Pope Francis began his homily at daily Mass noting that “We will all be tempted.” He drew inspiration from the First Reading, which recalls that whoever wishes to serve the Lord must prepare for temptations, and the Gospel reading, in which Jesus tells his disciples of his impending death.
Temptation of ambition
The disciples do not understand why Jesus has told them of his coming death but are too afraid to ask what he means. This, the Pope said, is “the temptation to not complete the mission”. He said even Jesus suffered this temptation.
The day’s Gospel also mentioned another temptation, that of ambition. The disciples argue along the way about who among them was the greatest, but remain silent when Jesus asks them what they are discussing. The Holy Father said they do not respond because they are ashamed of their words:
“These were good people, who wanted to follow and serve the Lord. But they did not realize that the path of service to the Lord was not an easy one. It wasn’t like becoming part of a group, some charitable group doing good: No, it was something else. They were afraid of this. It happened, happens, and will happen. Let us think about infighting in a parish: ‘I want to be the president of this association, in order to climb the ladder. Who is the greatest here? Who is the greatest in this parish? No, I am the most important here; not that person there because he did something…’ And that is the chain of sin.”
Pope Francis also gave other examples of this temptation which brings one to “speak poorly of another” and to “climb the ladder”.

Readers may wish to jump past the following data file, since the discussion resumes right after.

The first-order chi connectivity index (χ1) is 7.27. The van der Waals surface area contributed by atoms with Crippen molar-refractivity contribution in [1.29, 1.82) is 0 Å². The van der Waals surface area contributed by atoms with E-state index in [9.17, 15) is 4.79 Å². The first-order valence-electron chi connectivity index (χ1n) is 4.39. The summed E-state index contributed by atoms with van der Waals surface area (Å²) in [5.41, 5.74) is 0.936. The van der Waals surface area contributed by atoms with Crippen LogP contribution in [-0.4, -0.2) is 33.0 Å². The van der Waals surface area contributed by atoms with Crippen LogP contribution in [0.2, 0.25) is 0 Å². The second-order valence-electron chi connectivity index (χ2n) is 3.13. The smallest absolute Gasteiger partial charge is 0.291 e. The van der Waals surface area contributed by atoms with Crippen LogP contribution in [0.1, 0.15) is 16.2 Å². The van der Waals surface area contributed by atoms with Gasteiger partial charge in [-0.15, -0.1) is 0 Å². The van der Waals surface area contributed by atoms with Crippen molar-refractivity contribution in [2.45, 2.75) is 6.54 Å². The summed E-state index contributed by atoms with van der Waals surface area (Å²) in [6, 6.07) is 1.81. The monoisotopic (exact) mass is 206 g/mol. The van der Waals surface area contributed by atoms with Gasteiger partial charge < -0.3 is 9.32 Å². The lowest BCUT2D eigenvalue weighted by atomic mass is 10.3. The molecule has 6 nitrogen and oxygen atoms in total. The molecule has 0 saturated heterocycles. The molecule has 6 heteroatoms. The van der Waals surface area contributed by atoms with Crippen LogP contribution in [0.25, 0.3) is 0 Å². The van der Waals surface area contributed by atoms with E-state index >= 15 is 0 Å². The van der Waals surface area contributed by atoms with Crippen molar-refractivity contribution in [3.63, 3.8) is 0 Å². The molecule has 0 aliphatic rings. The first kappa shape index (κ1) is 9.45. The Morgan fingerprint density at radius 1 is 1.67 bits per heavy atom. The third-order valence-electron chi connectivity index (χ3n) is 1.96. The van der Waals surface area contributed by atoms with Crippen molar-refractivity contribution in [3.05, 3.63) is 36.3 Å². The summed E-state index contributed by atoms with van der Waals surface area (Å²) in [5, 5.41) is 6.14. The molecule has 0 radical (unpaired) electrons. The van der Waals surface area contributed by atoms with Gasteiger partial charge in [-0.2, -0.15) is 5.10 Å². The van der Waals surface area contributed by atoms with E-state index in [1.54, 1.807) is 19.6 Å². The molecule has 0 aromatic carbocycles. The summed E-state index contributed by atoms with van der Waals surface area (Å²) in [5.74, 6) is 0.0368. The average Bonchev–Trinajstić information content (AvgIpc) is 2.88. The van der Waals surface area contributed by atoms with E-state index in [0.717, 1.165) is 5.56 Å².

“Sometimes we priests say ashamedly within our presbyteries: ‘I want that parish… But the Lord is here… But I want that one…’ It is the same. It isn’t the way of the Lord but the path of vanity, of worldliness. The same occurs even among us bishops: worldliness comes as a temptation. Many times [it is said]: ‘I am in this diocese but look at how important that one is’ and I try to influence someone, or put pressure, to get somewhere…”
Therefore, Pope Francis exhorted his audience to always ask the Lord for “the grace to be ashamed when we find ourselves in these situations”.
Holy shame against the temptation to worldliness: ‘We are unworthy servants’
Jesus, he said, overturns this logic. Sitting among his disciples he reminds them that “if someone wishes to be first, they shall be last and the servant of all”. Jesus then takes a child and places it in their midst, telling them “Whoever receives one child such as this in my name, receives me; and whoever receives me, receives not me but the One who sent me.”
The Pope asked his audience to pray for the Church, “for all of us” so that the Lord may defend us “from ambitions and from the worldliness of wishing to be greater than others”.
“May the Lord give us the grace of shame, of holy shame, when we find ourselves in that situation of temptation and to be ashamed: ‘But am I able to think such a thing? When I see my Lord on the cross and I would want to use the Lord to climb the ladder? And may God give us the grace of the simplicity of a child. I imagine a final question: ‘Lord, I have served you all my life. I have been the last all my life. And now what? What does the Lord say? Tell yourself: ‘I am an unworthy servant.’”
(from Vatican Radio)...
(Vatican Radio) Pope Francis on Tuesday said the challenges of migration and the promotion of peace cannot be tackled without development and integration.
Listen to the report by Linda Bordoni :
Speaking to participants of an International Forum on Migration and Peace taking place in Rome, whom he received in the Vatican , the Pope said the political community, civil society and the Church must offer a shared response to the complexities of the phenomenon of migration today .